There’s really nowhere quite like Gibraltar: a little piece of England looking out from Spain to the coast of Africa with a rock fabled in ancient mythology and the only wild monkey population in Europe. Gibraltar was handed over to the British by Spain in the 18th century, and British it has remained ever since, despite Spain's best efforts to get it to accept its sovereignty. The famous Rock of Gibraltar is a chunk of limestone rearing up over the city and overrun by Barbary macaques—legend says that if these monkeys leave the rock, so will the British leave Gibraltar.
Many travelers visit Gibraltar on a day trip from other destinations on the Costa del Sol, such as Malaga, Marbella, Cadiz, or Tarifa. Aside from journeying by cable car to the top of the fabled rock for its stellar views of the Spain and Morocco coastlines, visitors to this unusual slice of Europe can catch a concert inside St. Michael’s Cave, shop duty-free using the Gibraltar pound along Main Street, tour the Moorish Castle, or go dolphin-watching in the Bay of Gibraltar.
Things to Know Before You Go
- Choose from half- and full-day tours to Gibraltar from a variety of Costa del Sol destinations.
- Day trips last anywhere from five to 12 hours and often include roundtrip transportation.
- Remember to bring your passport; you’ll need it to cross into Gibraltar and back into Spain.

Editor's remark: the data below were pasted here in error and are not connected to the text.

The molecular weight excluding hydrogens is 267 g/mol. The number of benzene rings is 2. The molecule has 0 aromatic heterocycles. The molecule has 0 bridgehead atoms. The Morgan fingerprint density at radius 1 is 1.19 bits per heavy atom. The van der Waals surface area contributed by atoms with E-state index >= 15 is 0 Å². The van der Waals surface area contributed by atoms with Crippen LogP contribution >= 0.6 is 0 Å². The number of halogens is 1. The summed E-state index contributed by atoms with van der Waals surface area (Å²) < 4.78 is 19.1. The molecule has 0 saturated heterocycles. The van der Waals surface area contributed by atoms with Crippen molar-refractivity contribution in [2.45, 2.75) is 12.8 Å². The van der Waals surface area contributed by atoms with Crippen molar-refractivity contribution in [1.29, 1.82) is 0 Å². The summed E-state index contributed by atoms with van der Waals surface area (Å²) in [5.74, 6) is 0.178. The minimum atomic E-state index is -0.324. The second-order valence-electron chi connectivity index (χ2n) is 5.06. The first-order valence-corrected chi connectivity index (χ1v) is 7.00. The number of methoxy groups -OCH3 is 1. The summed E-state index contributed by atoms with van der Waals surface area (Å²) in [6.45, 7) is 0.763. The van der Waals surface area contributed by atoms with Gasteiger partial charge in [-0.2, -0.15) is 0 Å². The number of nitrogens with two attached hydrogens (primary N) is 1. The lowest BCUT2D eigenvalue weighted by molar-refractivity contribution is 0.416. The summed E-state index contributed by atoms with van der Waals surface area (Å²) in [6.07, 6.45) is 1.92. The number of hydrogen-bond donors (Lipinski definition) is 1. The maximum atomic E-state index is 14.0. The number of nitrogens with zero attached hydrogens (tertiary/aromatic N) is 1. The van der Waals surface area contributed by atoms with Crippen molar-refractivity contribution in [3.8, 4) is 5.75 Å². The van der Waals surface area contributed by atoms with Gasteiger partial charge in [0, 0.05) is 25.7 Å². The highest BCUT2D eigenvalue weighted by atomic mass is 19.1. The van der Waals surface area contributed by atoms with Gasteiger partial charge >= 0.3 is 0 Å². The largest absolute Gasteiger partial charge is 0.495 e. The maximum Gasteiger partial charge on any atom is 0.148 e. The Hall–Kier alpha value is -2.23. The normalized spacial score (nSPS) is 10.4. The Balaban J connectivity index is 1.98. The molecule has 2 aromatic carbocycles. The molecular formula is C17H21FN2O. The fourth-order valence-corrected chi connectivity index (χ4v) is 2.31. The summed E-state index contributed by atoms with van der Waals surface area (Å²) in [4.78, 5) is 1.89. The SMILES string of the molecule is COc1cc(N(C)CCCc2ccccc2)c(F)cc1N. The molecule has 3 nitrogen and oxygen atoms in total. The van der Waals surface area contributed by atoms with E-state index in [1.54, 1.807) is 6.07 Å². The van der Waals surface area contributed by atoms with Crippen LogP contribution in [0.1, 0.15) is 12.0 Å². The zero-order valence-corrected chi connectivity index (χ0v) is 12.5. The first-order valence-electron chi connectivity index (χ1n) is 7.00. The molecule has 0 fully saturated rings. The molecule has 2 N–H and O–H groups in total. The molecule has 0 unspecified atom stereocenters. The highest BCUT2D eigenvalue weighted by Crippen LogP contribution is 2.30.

- Euros are accepted in many of Gibraltar’s shops and restaurants.
- When visiting the Gibraltar rock, be careful of the monkeys; they’re known to snag sunglasses or other loose items from unsuspecting tourists.
How to Get to Gibraltar
The Gibraltar International Airport has daily flights to and from London, Birmingham, Manchester, and Marrakech. A popular alternative is the Malaga Airport 75 miles (120 km) to the east. The easiest way to reach Gibraltar from Spain is on an organized tour, but independent travelers can also reach the border by bus from Seville, Malaga, Cadiz, Granada, and Algeciras. Those driving should expect long delays at the Spanish border.
When to Get There
For the best combination of warm, comfortable weather and fewer crowds, plan your Gibraltar trip during spring or autumn. July, August, and September are the hottest months (average highs in the mid 80s F (29° C), but sea breezes often keep the temperature comfortable. Most of Gibraltar’s rainfall occurs during November, December, and January, but typically only in short spells.
The Great Siege of Gibraltar
In 1783 Spanish and French forces made an unsuccessful attempt to capture Gibraltar from the British, who were at the time distracted by the Revolutionary War. The siege lasted for three years and seven months—the longest ever endured by the British armed forces. The labyrinth of underground passages known as the Great Siege Tunnels were largely responsible for the British victory; today, they are open to visitors and remain one of history’s most impressive examples of defense engineering.